Brian Moore, No Other Life, London: Flamingo 1994. Paperback 216 pages,
In W.A. Public Library system.
Reviewed by Ted Witham
Brian Moore (1921 – 1999) was a well-known writer of the 1980s and 1990s. He wrote the 1991 screenplay based on his novel, Black Robe, exploring the Jesuit missions with Native Americans in frontier Canada. Moore was short-listed three times for the Booker Prize.
In No Other Life, the black robes of Jesuits are exchanged for the white robes of the White Augustinians, and the cold places of Canada for the warmth of Ganae. a desperately poor Caribbean island.
The Augustinian Fathers run a school where the mulâtre (mixed-race) elite educate their children. The noirs, the blacks, are kept in wrenching poverty by corruption. The island has always been run by a mulâtre dictator backed by the army.
Father Paul Michel wants to increase the number of black children at the school. He rescues a talented boy, Jeannot, from abject poverty. Jeannot is a single-minded boy who declares he wants to be a priest like his mentor. He eventually joins the Augustinians but runs a parish for the poor rather than work in the Order’s school. Jeannot’s oratory raises the hopes of the poor and he is elected President. But the effects of his leadership are ambiguous: is he an old-style socialist rabble-rouser, or is he a saint? The locals think he is their Messiah.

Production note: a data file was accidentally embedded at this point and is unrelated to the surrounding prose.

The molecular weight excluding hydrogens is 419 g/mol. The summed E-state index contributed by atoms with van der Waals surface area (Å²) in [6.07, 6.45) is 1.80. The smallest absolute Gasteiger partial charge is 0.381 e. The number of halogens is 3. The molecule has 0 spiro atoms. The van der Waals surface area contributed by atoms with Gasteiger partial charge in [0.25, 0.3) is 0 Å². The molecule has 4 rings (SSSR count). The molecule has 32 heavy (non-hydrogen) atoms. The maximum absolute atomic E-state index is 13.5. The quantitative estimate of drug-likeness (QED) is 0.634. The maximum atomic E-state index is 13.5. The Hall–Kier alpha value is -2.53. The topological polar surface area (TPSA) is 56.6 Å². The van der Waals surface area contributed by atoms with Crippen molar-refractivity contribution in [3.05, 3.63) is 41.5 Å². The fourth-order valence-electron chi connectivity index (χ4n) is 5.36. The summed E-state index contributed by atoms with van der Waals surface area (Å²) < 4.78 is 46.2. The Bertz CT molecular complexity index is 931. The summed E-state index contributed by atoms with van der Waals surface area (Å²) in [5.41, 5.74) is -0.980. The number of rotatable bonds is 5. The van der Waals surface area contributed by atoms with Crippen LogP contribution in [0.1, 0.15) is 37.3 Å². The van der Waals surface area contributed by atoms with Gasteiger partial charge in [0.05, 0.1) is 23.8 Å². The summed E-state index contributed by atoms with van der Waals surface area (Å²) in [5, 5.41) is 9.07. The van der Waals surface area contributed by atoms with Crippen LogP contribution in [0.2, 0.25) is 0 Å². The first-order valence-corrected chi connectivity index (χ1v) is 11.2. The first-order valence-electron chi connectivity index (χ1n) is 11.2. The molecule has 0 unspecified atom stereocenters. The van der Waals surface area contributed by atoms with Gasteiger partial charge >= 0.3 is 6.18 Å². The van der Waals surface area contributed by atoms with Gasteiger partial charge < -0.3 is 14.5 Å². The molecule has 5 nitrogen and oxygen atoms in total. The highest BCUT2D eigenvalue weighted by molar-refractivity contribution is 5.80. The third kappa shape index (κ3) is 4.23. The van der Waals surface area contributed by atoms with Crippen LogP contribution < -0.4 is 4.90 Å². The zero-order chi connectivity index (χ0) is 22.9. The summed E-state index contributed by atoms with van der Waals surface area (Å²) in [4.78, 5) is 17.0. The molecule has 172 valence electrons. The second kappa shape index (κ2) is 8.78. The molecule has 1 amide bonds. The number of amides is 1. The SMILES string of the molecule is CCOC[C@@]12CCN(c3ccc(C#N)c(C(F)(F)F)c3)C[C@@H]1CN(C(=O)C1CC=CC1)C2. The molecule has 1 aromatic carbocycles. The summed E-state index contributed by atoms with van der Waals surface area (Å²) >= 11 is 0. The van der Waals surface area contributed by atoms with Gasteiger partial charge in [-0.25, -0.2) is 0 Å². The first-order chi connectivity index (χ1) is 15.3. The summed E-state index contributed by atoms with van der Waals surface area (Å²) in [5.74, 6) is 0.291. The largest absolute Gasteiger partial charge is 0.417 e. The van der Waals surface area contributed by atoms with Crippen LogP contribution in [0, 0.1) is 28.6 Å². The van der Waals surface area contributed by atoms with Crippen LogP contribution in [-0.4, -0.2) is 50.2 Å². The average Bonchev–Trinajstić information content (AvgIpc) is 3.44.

When the Augustinians expel Jeannot, he turns to his mentor. He implies that he would rather give up everything than be stripped of his priesthood. There is ‘no other life’.
Father Paul finds himself at the heart of a dilemma: is a priest an educator of the rich, or the servant of the poor? Is faith a pre-requisite for the priestly life, and what happens if a priest loses it? From the moment he meets Jeannot he feels a bond with him, but as their friendship grows, Father Paul learns how to love. When violence and chaos erupt from the actions of his friend Father Paul asks how far does loyal love extend?
This is a gripping and beautiful story, written with a sure touch. The events on the island of Ganae are presented in a fascinating manner, but the themes of ambition and identity resonate everywhere.
No Other Life is certainly a book for priests. What is the core of Christian priesthood, and by extension, Christian practice? Is there ‘no other life’ that we can imagine for ourselves? And if not, that goes to our vocation and identity.
But is also a novel that will draw in any person and open us to the love that is in our midst even when we feel it is absent.